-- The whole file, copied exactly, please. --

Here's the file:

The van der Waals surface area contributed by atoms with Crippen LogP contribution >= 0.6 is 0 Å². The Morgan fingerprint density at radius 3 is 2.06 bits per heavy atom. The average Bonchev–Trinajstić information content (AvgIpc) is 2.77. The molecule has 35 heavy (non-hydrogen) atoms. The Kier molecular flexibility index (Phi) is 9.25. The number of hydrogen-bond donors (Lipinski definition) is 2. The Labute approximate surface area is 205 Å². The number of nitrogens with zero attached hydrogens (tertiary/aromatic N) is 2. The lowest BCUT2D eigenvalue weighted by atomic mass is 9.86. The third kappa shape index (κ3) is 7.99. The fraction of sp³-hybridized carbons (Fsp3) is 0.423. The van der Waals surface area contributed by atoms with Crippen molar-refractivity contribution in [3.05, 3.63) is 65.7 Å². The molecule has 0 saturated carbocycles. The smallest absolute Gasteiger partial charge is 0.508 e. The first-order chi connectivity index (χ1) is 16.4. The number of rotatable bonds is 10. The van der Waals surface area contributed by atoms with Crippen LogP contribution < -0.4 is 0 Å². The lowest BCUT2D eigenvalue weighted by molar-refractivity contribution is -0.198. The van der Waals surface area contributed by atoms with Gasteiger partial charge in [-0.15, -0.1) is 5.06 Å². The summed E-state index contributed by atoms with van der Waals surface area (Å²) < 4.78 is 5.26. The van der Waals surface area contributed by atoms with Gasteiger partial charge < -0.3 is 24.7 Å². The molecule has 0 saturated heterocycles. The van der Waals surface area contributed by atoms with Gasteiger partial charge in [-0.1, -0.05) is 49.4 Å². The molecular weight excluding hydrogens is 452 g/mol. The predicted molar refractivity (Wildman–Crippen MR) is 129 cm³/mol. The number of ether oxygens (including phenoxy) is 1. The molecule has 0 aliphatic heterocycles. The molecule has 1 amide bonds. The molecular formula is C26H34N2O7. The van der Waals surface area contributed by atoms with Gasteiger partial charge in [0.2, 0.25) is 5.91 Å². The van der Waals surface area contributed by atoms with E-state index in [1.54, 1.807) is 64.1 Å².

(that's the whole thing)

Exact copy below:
The van der Waals surface area contributed by atoms with Crippen LogP contribution >= 0.6 is 0 Å². The Morgan fingerprint density at radius 3 is 2.06 bits per heavy atom. The average Bonchev–Trinajstić information content (AvgIpc) is 2.77. The molecule has 35 heavy (non-hydrogen) atoms. The Kier molecular flexibility index (Phi) is 9.25. The number of hydrogen-bond donors (Lipinski definition) is 2. The Labute approximate surface area is 205 Å². The number of nitrogens with zero attached hydrogens (tertiary/aromatic N) is 2. The lowest BCUT2D eigenvalue weighted by atomic mass is 9.86. The third kappa shape index (κ3) is 7.99. The fraction of sp³-hybridized carbons (Fsp3) is 0.423. The van der Waals surface area contributed by atoms with Crippen molar-refractivity contribution in [3.05, 3.63) is 65.7 Å². The molecule has 0 saturated carbocycles. The smallest absolute Gasteiger partial charge is 0.508 e. The first-order chi connectivity index (χ1) is 16.4. The number of rotatable bonds is 10. The van der Waals surface area contributed by atoms with Crippen LogP contribution < -0.4 is 0 Å². The lowest BCUT2D eigenvalue weighted by molar-refractivity contribution is -0.198. The van der Waals surface area contributed by atoms with Gasteiger partial charge in [-0.15, -0.1) is 5.06 Å². The summed E-state index contributed by atoms with van der Waals surface area (Å²) < 4.78 is 5.26. The van der Waals surface area contributed by atoms with Gasteiger partial charge < -0.3 is 24.7 Å². The molecule has 0 saturated heterocycles. The van der Waals surface area contributed by atoms with Gasteiger partial charge in [-0.1, -0.05) is 49.4 Å². The molecular weight excluding hydrogens is 452 g/mol. The predicted molar refractivity (Wildman–Crippen MR) is 129 cm³/mol. The number of ether oxygens (including phenoxy) is 1. The molecule has 0 aliphatic heterocycles. The molecule has 1 amide bonds. The molecular formula is C26H34N2O7. The van der Waals surface area contributed by atoms with Gasteiger partial charge in [0.2, 0.25) is 5.91 Å². The van der Waals surface area contributed by atoms with E-state index in [1.54, 1.807) is 64.1 Å².